Other important standards that are strictly connected with this topic are OAuth2 and OpenID Connect (OIDC for short). The first one is more basic. It talks about authorization only (leaving authentication for the implementer) and is more of a framework than a ready-to-use solution. It standardizes how one needs to interact with others to fully and securely do authorization in a distributed system. OIDC adds standard identity verification, i.e. allows to say that someone with access to the system is named John, has this email address, and works for LeanCode.
OAuth2 & OIDC are also foundations for so-called social logins. These protocols allow you to sign in with Facebook, Google, and Apple and do so in the same format without many changes in the code.
One cannot make a secure system without multiple verification factors. It is said that we can be identified by what we know (passwords), what we have (hardware keys, authenticator apps), or what we are (biometrics, i.e. fingerprints & face scans). Basing the security of a system on a single factor is not enough - passwords get leaked, and fingerprints get stolen (less likely). If we have important actions in the system, we should verify at least two of them.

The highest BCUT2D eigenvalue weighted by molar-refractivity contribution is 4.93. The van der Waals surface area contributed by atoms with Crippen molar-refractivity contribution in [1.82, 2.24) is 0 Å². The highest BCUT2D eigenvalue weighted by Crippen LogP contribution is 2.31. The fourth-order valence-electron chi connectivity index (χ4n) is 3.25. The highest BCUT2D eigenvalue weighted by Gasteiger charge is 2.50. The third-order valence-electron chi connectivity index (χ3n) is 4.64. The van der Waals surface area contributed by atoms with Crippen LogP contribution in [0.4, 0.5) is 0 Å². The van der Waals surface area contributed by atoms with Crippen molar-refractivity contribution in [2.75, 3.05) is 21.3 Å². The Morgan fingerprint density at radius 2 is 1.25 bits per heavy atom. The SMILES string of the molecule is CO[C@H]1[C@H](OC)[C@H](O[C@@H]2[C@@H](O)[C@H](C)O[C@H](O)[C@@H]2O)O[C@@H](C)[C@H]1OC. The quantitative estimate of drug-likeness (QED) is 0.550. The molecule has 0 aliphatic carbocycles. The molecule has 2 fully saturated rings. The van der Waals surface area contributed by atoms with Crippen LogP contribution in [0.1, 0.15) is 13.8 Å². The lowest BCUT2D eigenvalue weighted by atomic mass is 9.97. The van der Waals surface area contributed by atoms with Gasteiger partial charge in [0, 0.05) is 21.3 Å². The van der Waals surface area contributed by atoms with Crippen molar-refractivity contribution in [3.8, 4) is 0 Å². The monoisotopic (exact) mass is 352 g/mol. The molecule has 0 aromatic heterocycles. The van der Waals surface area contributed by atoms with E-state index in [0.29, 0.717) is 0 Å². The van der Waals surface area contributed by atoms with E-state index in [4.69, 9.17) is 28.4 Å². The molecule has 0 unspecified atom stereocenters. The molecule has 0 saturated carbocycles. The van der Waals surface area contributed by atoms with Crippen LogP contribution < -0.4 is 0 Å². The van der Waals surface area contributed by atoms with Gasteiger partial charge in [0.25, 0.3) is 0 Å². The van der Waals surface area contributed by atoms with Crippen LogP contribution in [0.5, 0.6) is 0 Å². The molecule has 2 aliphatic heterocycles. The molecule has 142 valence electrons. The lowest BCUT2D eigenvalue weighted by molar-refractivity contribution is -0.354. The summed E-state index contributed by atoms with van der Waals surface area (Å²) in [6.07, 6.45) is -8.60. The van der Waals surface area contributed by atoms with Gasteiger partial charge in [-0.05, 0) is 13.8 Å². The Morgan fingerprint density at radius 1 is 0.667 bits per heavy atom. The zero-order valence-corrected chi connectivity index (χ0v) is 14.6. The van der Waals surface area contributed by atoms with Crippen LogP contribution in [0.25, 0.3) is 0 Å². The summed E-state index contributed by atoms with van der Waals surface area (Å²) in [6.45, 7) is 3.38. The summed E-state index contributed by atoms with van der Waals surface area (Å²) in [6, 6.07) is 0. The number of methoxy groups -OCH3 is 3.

Currently, the main combo for the factors is password + one-time codes (authenticator apps) and biometrics (+ OTPs for the most important actions, e.g. when doing bank transfers), but both hardware keys and other forms of “being” are gaining traction.
Nowadays, virtually every device we use has some kind of biometric reader, be it a fingerprint scanner or FaceID. It is more and more common for apps and websites alike to allow signing with it. Unfortunately, it is a complex topic. Up until recently, there were no standard ways to do it, and everyone developed their own way of doing biometric auth.
Fortunately, since last year, passkeys are gaining popularity (because both Android and iOS started supporting them). They are a type of passwordless authentication that standardize biometric and security keys, allowing you to sign in with just your fingerprint OR secure software key (like YubiKey) to mobile apps and websites. They are being developed along the WebAuthn standard by FIDO Alliance and are being supported by more and more vendors, making very secure biometric auth a standard.